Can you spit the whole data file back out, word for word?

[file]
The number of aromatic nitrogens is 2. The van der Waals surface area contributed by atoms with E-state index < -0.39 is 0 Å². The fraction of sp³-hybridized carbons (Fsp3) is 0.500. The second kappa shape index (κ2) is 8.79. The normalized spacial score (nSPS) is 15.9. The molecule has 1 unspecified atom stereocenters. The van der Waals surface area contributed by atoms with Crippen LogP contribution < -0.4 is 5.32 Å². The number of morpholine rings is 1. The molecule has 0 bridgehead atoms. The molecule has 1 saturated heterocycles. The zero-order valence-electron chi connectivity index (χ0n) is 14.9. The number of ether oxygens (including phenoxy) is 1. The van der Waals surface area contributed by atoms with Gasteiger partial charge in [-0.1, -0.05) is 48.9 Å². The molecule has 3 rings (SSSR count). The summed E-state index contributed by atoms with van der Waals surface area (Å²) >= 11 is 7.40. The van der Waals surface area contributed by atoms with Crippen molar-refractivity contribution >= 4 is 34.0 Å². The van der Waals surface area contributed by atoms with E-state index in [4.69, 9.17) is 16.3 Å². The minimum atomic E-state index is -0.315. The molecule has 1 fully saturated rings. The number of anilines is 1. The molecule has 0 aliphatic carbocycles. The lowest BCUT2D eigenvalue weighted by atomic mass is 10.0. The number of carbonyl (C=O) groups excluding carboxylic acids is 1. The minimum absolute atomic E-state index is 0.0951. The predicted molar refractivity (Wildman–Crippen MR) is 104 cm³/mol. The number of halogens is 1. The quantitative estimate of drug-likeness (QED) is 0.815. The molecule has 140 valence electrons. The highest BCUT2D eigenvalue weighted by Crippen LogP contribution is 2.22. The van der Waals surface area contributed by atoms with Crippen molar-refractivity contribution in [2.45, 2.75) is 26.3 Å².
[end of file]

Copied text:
The number of aromatic nitrogens is 2. The van der Waals surface area contributed by atoms with E-state index < -0.39 is 0 Å². The fraction of sp³-hybridized carbons (Fsp3) is 0.500. The second kappa shape index (κ2) is 8.79. The normalized spacial score (nSPS) is 15.9. The molecule has 1 unspecified atom stereocenters. The van der Waals surface area contributed by atoms with Crippen LogP contribution < -0.4 is 5.32 Å². The number of morpholine rings is 1. The molecule has 0 bridgehead atoms. The molecule has 1 saturated heterocycles. The zero-order valence-electron chi connectivity index (χ0n) is 14.9. The number of ether oxygens (including phenoxy) is 1. The van der Waals surface area contributed by atoms with Gasteiger partial charge in [-0.1, -0.05) is 48.9 Å². The molecule has 3 rings (SSSR count). The summed E-state index contributed by atoms with van der Waals surface area (Å²) >= 11 is 7.40. The van der Waals surface area contributed by atoms with Crippen molar-refractivity contribution >= 4 is 34.0 Å². The van der Waals surface area contributed by atoms with E-state index in [4.69, 9.17) is 16.3 Å². The minimum atomic E-state index is -0.315. The molecule has 1 fully saturated rings. The number of anilines is 1. The molecule has 0 aliphatic carbocycles. The lowest BCUT2D eigenvalue weighted by atomic mass is 10.0. The number of carbonyl (C=O) groups excluding carboxylic acids is 1. The minimum absolute atomic E-state index is 0.0951. The predicted molar refractivity (Wildman–Crippen MR) is 104 cm³/mol. The number of halogens is 1. The quantitative estimate of drug-likeness (QED) is 0.815. The molecule has 140 valence electrons. The highest BCUT2D eigenvalue weighted by Crippen LogP contribution is 2.22. The van der Waals surface area contributed by atoms with Crippen molar-refractivity contribution in [2.45, 2.75) is 26.3 Å².